The data – published at The Endocrine Society's 94th Annual Meeting – reveals long term intake of calcium and vitamin D supplements is associated with high calcium levels in the blood and urine – which could increase the risk of kidney stones.
"The use of calcium and vitamin D supplementation may not be as benign as previously thought," said principle researcher Professor J. Christopher Gallagher of Creighton University Medical Center, USA.
The researchers said that whilst taking vitamin supplements has become a widespread practice throughout many parts of the world, the precise health effects of long-term calcium and vitamin D supplementation remain unclear.
They noted that previous research has indicated high levels of calcium in the urine and blood may increase the risk of kidney stones and other conditions, including bone and possible increased risks of heart attacks.
"Pending further information, people should not exceed the guidelines suggested by the Institute of Medicine, which are 800 international units of vitamin D, and 800-1,200 milligrams per day of calcium," warned Gallagher.
The research team examined 163 healthy, postmenopausal women between the ages of 57 and 85 years.
All participants were randomly assigned to receive a vitamin D supplement of 400, 800, 1600, 2400, 3200, 4000, or 4800 international units a day, or placebo. Calcium intake was then increased from an initial intake of 691 to 1,200-1,400 milligrams per day.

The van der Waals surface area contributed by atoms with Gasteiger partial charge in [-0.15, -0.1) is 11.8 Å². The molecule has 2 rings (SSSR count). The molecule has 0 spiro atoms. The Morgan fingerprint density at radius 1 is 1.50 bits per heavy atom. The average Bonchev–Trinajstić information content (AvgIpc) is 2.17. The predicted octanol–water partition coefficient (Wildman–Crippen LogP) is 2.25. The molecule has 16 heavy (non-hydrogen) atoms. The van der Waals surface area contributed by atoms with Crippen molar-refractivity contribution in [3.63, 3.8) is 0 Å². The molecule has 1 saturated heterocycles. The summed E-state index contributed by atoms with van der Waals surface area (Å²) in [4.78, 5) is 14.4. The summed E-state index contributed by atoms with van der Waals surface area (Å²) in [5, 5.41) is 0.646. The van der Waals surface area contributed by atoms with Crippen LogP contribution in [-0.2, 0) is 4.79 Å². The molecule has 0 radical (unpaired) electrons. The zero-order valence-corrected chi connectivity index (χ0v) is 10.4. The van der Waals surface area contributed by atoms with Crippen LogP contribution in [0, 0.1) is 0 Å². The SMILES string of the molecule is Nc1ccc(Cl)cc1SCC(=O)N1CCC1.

Investigators measured blood and urinary calcium levels at the beginning of the study, and then every three months for one year.
They found that approximately 48 participants (33%) developed high urinary levels of calcium (hypercalciuria) at some time in the study. The team noted that hypercalciuria has been linked to an increased risk of kidney stones identified in previous studies – although no incidents of kidney stones were reported during their one-year study.
Additionally, 10% of study subjects developed high blood levels of calcium (hypercalcemia), they revealed.
In both cases, the increases were unrelated to the dosage of vitamin D.
"Because of the unpredictable response, it is not clear whether it is the extra calcium, the vitamin D or both together that cause these problems," said Gallagher.
"However, it is possible that long-term use of supplements causes hypercalciuria and hypercalcemia, and this can contribute to kidney stones.”